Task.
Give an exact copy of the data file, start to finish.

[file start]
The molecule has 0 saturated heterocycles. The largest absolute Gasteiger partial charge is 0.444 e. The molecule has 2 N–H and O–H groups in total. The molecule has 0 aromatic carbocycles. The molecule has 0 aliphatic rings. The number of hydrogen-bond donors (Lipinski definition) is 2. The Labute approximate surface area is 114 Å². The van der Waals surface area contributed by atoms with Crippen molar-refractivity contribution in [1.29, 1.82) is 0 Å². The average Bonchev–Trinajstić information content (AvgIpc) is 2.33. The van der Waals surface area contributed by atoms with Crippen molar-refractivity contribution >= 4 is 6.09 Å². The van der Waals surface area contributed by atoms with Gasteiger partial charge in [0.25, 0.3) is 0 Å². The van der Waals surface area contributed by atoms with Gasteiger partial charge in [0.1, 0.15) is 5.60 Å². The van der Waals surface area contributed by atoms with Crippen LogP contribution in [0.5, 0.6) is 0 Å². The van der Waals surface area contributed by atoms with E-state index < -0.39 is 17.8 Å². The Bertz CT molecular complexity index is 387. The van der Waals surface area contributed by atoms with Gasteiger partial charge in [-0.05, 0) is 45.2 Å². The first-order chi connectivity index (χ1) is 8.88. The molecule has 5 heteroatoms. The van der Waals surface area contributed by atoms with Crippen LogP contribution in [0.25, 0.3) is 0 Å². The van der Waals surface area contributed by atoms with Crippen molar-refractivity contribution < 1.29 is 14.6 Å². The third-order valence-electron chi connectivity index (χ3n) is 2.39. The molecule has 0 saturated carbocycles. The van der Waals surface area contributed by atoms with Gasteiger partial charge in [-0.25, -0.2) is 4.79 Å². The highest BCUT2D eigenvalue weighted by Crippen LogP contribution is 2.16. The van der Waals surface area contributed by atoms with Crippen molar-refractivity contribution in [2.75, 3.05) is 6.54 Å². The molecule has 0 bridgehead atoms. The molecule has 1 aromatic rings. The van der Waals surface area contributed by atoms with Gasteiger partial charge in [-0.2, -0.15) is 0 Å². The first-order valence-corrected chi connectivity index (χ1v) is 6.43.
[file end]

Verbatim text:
The molecule has 0 saturated heterocycles. The largest absolute Gasteiger partial charge is 0.444 e. The molecule has 2 N–H and O–H groups in total. The molecule has 0 aromatic carbocycles. The molecule has 0 aliphatic rings. The number of hydrogen-bond donors (Lipinski definition) is 2. The Labute approximate surface area is 114 Å². The van der Waals surface area contributed by atoms with Crippen molar-refractivity contribution in [1.29, 1.82) is 0 Å². The average Bonchev–Trinajstić information content (AvgIpc) is 2.33. The van der Waals surface area contributed by atoms with Crippen molar-refractivity contribution >= 4 is 6.09 Å². The van der Waals surface area contributed by atoms with Gasteiger partial charge in [0.25, 0.3) is 0 Å². The van der Waals surface area contributed by atoms with Gasteiger partial charge in [0.1, 0.15) is 5.60 Å². The van der Waals surface area contributed by atoms with Crippen LogP contribution in [0.5, 0.6) is 0 Å². The van der Waals surface area contributed by atoms with E-state index < -0.39 is 17.8 Å². The Bertz CT molecular complexity index is 387. The van der Waals surface area contributed by atoms with Gasteiger partial charge in [-0.05, 0) is 45.2 Å². The first-order chi connectivity index (χ1) is 8.88. The molecule has 5 heteroatoms. The van der Waals surface area contributed by atoms with Crippen LogP contribution in [0.25, 0.3) is 0 Å². The van der Waals surface area contributed by atoms with Crippen molar-refractivity contribution < 1.29 is 14.6 Å². The third-order valence-electron chi connectivity index (χ3n) is 2.39. The molecule has 0 saturated carbocycles. The van der Waals surface area contributed by atoms with Gasteiger partial charge in [-0.25, -0.2) is 4.79 Å². The highest BCUT2D eigenvalue weighted by Crippen LogP contribution is 2.16. The van der Waals surface area contributed by atoms with Crippen molar-refractivity contribution in [2.75, 3.05) is 6.54 Å². The molecule has 0 bridgehead atoms. The molecule has 1 aromatic rings. The van der Waals surface area contributed by atoms with Gasteiger partial charge in [-0.2, -0.15) is 0 Å². The first-order valence-corrected chi connectivity index (χ1v) is 6.43.